7 x dinners

She wrote a list of meals that she likes that are omni (meat protein), vegetarian and vegan.
In a day, she would choose one meat meal, one vegetarian and one vegan.

For example:
Breakfast: (vegan) oatmeal with almond milk, dried cranberries, chia seeds, sunflower seeds, shredded apples and walnuts

Lunch: (vegetarian) falafels on pita bread with garlic sauce, onions, spinach, tomatoes, olives, cucumbers and feta cheese

Dinner: (meat/omni): sausage and potato hash with roasted onions, peppers, shredded Brussels sprouts/broccoli and a chimichurri sauce (made of parsley)

The next week, she would eliminate one meat meal a week and make it vegetarian until she eliminated the meat meal or seven weeks

After she stopped eating meat completely, she started changing her vegetarian meals and making those vegan by substituting cheese for vegan cheese, tofu for scrambled eggs or flax eggs for egg substitutions in baking, etc... That didn't take long to do.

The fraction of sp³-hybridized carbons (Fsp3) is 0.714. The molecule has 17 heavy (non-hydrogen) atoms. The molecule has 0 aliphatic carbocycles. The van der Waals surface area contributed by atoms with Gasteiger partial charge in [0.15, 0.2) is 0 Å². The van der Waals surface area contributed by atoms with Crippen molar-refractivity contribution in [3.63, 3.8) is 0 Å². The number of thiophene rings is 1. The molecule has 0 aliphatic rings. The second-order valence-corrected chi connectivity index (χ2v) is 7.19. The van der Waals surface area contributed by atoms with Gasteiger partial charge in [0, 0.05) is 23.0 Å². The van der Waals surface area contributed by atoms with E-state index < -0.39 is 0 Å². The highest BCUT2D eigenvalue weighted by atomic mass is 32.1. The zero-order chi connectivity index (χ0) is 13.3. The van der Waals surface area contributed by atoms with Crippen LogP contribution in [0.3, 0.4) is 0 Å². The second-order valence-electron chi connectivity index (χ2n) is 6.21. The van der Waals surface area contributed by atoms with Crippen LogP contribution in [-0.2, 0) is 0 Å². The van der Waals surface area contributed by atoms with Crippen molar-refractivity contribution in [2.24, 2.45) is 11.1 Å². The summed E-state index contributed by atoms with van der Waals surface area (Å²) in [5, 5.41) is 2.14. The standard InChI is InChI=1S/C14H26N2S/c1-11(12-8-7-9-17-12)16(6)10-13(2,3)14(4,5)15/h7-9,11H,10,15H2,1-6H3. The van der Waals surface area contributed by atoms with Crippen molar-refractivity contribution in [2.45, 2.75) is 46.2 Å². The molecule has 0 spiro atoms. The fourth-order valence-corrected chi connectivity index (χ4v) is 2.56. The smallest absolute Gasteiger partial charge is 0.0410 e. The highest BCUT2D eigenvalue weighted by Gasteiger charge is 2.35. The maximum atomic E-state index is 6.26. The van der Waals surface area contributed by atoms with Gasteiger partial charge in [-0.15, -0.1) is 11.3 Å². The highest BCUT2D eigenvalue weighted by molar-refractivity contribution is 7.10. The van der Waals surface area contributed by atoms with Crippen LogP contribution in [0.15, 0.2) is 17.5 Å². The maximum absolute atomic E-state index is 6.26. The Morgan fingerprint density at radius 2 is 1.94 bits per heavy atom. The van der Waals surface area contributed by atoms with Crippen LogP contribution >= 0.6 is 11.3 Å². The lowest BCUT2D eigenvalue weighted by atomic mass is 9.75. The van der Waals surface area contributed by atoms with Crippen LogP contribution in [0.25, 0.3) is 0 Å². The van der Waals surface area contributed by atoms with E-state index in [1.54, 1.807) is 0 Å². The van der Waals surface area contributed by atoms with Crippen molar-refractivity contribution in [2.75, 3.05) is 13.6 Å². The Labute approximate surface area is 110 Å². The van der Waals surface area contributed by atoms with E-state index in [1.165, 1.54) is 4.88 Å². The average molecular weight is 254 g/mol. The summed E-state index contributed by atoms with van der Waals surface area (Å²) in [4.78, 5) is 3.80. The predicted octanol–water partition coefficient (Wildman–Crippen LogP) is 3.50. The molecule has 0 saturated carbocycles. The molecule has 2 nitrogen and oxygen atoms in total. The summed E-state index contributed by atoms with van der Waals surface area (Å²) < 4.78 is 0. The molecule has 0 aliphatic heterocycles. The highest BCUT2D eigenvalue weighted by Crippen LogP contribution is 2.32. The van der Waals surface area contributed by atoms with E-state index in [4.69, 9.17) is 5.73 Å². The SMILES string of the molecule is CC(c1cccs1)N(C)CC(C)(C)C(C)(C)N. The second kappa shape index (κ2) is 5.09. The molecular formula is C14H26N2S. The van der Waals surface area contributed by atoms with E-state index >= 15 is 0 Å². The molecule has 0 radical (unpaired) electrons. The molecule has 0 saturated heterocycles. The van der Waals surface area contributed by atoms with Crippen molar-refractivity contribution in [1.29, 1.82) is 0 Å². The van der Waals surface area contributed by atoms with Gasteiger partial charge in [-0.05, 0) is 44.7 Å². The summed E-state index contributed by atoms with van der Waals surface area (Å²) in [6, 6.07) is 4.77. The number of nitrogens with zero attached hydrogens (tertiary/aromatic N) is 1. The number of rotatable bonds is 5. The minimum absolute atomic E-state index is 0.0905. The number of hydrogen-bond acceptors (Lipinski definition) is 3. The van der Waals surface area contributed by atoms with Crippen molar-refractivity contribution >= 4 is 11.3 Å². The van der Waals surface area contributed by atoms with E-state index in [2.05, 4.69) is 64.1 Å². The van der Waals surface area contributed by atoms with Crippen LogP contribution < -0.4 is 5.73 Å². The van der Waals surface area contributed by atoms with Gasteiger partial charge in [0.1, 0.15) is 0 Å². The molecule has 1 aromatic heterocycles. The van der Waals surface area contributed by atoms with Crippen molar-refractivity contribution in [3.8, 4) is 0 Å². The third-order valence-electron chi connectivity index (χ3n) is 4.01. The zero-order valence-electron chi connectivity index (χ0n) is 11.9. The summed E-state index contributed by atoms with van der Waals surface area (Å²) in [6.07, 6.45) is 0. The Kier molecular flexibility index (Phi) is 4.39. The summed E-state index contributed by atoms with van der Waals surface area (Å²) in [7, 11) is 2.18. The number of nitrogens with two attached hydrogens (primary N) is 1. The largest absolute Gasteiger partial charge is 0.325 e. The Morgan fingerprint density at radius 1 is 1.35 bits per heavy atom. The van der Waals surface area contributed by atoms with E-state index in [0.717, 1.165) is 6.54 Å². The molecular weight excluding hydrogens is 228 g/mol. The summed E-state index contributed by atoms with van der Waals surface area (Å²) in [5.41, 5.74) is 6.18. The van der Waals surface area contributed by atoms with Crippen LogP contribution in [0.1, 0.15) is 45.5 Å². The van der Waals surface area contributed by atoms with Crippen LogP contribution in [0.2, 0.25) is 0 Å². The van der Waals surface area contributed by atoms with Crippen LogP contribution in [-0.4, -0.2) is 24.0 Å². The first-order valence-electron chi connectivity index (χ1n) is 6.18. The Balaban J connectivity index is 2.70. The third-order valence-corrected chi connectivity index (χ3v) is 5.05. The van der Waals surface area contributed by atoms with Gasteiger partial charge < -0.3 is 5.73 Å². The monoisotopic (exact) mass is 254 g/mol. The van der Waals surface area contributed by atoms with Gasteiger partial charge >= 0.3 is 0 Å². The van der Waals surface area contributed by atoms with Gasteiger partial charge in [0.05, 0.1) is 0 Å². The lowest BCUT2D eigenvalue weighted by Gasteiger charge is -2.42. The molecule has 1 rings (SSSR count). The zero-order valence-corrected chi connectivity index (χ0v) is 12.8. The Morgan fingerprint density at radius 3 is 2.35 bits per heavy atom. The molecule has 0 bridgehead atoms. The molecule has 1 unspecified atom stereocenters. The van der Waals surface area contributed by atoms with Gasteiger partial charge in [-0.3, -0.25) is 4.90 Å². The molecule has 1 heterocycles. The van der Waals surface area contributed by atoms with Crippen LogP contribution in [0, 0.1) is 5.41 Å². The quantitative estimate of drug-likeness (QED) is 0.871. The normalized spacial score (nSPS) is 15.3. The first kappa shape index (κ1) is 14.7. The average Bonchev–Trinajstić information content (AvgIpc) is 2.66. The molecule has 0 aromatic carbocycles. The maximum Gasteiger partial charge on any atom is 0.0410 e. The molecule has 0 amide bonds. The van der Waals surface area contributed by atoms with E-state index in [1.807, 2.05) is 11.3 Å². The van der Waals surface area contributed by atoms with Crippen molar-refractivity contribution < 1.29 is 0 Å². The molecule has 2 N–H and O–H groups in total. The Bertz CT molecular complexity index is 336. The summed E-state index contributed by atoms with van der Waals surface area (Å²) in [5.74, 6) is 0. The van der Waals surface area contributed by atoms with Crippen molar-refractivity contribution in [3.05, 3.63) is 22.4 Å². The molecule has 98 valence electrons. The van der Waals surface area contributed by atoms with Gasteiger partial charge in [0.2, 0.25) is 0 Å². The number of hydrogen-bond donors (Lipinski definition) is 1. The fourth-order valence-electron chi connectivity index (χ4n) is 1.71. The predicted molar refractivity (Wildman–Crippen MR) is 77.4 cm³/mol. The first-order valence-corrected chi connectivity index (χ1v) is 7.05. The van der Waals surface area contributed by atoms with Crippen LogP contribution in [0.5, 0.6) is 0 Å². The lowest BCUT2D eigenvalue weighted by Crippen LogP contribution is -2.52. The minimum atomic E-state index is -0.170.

All in all, she took around nine weeks to completely change to vegan meals. During that time, she learned more about adapting meals or learning new dishes from various cultures, read up on nutrition and animal welfare.

I always applaud those that can change overnight because it's one heck of an undertaking. It's hard to go against the grain. This may be a bit slower but it worked for her and for the past five years she hasn't looked back. She's inspired me, as I made sure she made the changes correctly as she was 16 then. I'm starting on the 21 meals plan this week.

Anyways, good luck, OP.

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RatherBeRiding · 18/02/2022 16:00

I didn't set out intending to go vegan (now a full 3 years in and loving it) but I gradually became vegetarian, starting with cutting out red meat, then gradually all meat. Once I was pretty much veggie I switched to vegan overnight, just out of curiosity and never went back!